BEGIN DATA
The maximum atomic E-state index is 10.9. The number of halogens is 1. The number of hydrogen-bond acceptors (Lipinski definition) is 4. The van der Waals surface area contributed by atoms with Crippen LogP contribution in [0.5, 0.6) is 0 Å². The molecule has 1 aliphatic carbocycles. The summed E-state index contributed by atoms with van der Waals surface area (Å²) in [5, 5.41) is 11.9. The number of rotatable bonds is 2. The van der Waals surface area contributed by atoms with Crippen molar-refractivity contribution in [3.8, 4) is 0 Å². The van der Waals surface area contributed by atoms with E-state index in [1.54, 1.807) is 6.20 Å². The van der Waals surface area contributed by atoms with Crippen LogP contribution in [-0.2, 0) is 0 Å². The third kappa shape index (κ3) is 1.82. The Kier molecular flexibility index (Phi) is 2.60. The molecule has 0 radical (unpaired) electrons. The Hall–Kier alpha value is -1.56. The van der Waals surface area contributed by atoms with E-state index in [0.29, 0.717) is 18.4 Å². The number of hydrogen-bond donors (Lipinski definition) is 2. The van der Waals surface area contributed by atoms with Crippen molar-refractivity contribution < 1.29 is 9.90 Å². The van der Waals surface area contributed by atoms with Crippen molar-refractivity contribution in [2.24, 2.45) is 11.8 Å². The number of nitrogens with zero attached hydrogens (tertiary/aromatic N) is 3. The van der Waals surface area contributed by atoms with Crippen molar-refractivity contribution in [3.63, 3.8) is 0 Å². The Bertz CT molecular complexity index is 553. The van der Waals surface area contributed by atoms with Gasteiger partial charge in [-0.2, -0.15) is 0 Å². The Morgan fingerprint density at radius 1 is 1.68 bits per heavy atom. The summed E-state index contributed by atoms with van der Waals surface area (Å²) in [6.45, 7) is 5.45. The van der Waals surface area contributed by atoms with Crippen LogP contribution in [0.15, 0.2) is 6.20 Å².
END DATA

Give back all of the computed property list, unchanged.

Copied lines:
The maximum atomic E-state index is 10.9. The number of halogens is 1. The number of hydrogen-bond acceptors (Lipinski definition) is 4. The van der Waals surface area contributed by atoms with Crippen LogP contribution in [0.5, 0.6) is 0 Å². The molecule has 1 aliphatic carbocycles. The summed E-state index contributed by atoms with van der Waals surface area (Å²) in [5, 5.41) is 11.9. The number of rotatable bonds is 2. The van der Waals surface area contributed by atoms with Crippen molar-refractivity contribution in [3.8, 4) is 0 Å². The van der Waals surface area contributed by atoms with E-state index in [1.54, 1.807) is 6.20 Å². The van der Waals surface area contributed by atoms with Crippen LogP contribution in [-0.2, 0) is 0 Å². The third kappa shape index (κ3) is 1.82. The Kier molecular flexibility index (Phi) is 2.60. The molecule has 0 radical (unpaired) electrons. The Hall–Kier alpha value is -1.56. The van der Waals surface area contributed by atoms with E-state index in [0.29, 0.717) is 18.4 Å². The number of hydrogen-bond donors (Lipinski definition) is 2. The van der Waals surface area contributed by atoms with Crippen molar-refractivity contribution < 1.29 is 9.90 Å². The van der Waals surface area contributed by atoms with Crippen molar-refractivity contribution in [2.24, 2.45) is 11.8 Å². The number of nitrogens with zero attached hydrogens (tertiary/aromatic N) is 3. The van der Waals surface area contributed by atoms with Crippen molar-refractivity contribution in [3.63, 3.8) is 0 Å². The Bertz CT molecular complexity index is 553. The van der Waals surface area contributed by atoms with Gasteiger partial charge in [-0.2, -0.15) is 0 Å². The Morgan fingerprint density at radius 1 is 1.68 bits per heavy atom. The summed E-state index contributed by atoms with van der Waals surface area (Å²) in [6.45, 7) is 5.45. The van der Waals surface area contributed by atoms with Crippen LogP contribution in [0.15, 0.2) is 6.20 Å².